_The following article was originally published in Philanthropy_ magazine.
The New Leviathan: How the Left-Wing Money-Machine Shapes American Politics and Threatens America’s Future
by David Horowitz and Jacob Laksin
Random House, 2012
320 pp., $27
“Read this and be afraid,” advises Karl Rove in his blurb on the cover of The New Leviathan, a book just published by prominent conservative writer David Horowitz and Jacob Laksin. This new leviathan, the authors note, is a sprawling, intimidating “network of billion-dollar tax-exempt foundations and advocacy think tanks that work in concert with government unions and grassroots radical groups to make up the organizational core of the political left.”
For the thoughtful conservative philanthropist, this volume is indeed a must-read, providing a sense of the challenges facing anyone on the right who wishes to influence public policy. As Horowitz and Laksin point out, the field is in fact dominated by a massive collection of liberal foundations, deploying their resources to cultivate skepticism about the justice of America’s economic and political institutions, aiming to bring ever broader swaths of our public life under government supervision and control.
David Horowitz, now president of the David Horowitz Freedom Center in Los Angeles, has long specialized in detailed roadmaps of the left’s serpentine organizational networks, based on his early immersion therein as a Red-diaper baby and, later, as a leading intellectual for the New Left during the 1960s. After renouncing radicalism, Horowitz’s mission has been to help the rest of us see through the appealingly idealistic facades sported by so many foundations and nonprofits on the left, down to the collectivist impulse at their core. The danger highlighted in Horowitz’s new volume is the sheer magnitude of this organizational colossus, which dwarfs the resources conservatives are able to marshal.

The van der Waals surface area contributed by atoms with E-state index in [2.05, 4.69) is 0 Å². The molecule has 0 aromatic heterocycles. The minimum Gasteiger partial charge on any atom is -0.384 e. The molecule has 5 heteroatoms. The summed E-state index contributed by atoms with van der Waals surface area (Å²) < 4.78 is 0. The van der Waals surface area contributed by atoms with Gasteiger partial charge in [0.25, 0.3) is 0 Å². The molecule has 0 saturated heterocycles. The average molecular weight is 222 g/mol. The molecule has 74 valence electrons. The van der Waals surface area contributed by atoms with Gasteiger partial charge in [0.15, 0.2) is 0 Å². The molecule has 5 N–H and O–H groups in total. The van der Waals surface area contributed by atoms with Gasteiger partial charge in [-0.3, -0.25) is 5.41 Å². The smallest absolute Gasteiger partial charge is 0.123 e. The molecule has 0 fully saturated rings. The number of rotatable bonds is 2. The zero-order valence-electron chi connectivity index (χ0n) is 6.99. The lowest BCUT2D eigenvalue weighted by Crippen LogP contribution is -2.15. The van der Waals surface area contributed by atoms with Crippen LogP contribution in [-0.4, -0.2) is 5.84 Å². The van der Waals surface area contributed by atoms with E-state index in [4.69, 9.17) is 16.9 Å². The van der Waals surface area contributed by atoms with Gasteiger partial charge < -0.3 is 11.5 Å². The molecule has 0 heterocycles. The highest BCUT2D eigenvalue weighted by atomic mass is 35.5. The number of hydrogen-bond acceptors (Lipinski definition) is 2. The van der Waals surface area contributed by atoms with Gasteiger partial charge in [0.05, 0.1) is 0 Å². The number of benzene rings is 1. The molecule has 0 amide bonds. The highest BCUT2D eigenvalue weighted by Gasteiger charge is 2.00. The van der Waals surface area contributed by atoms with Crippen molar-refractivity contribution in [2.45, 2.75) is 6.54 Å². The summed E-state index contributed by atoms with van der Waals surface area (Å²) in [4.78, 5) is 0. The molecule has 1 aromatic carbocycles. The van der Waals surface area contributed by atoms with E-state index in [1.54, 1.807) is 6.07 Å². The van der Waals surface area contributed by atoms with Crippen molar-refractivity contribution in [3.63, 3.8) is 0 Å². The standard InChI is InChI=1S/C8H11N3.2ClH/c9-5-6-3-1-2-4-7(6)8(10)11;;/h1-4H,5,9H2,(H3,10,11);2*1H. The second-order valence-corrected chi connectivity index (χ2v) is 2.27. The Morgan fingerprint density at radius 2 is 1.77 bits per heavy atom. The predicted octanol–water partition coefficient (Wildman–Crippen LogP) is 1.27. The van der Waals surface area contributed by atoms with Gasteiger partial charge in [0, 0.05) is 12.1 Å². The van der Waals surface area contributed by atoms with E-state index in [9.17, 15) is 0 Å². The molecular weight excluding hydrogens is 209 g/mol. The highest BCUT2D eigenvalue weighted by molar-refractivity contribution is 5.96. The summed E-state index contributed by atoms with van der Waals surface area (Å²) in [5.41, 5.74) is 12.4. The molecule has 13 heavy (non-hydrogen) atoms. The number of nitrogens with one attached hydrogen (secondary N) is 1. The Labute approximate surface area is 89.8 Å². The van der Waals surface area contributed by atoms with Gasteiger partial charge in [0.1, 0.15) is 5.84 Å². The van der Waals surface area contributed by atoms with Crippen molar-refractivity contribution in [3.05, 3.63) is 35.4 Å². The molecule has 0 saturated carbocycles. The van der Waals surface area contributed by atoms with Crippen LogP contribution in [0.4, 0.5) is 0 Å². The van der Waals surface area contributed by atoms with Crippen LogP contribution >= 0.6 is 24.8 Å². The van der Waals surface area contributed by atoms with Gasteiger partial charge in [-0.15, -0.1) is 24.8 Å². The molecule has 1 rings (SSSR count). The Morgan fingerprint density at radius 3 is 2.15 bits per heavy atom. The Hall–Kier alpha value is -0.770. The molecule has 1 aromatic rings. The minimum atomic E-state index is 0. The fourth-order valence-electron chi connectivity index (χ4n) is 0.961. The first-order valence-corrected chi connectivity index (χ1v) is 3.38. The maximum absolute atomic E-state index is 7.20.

In the field of immigration policy, for instance, Horowitz and Laksin note that some 117 progressive groups with annual revenue of over $306 million are working to dismantle strong traditional standards for immigration and citizenship, while only nine groups bringing in $15 million per year defend those standards, leaving left-wing organizations with 22 times the annual revenue of those on the right.
On environmental questions, the ideological imbalance is even more pronounced. In their eye-opening appendices—these alone are worth the price of the book—the authors list no fewer than 552 groups promoting greater government control over the environment with annual revenue of $3.56 billion, compared to a mere 32 groups emphasizing private property and free-market solutions to environmental problems bringing in $96 million per year—an imbalance of over 37 to 1 in favor of the left. In both of these areas, the left’s resource advantage is compounded many times over when government funding is added to the mix, which flows disproportionately to progressive groups even under conservative presidential administrations.
Adding up total philanthropic resources available on either side of the ideological spectrum produces equally startling results. (Please see figures 1 and 2 below.) Horowitz and Laksin count 122 major foundations on the left, holding assets of over $104 billion, compared to 86 conservative foundations, with assets of just over $10 billion—leaving the left a ten-to-one advantage. (After 20 years in philanthropy, my startled response to this second list was: Where have all those conservative foundations been hiding?)
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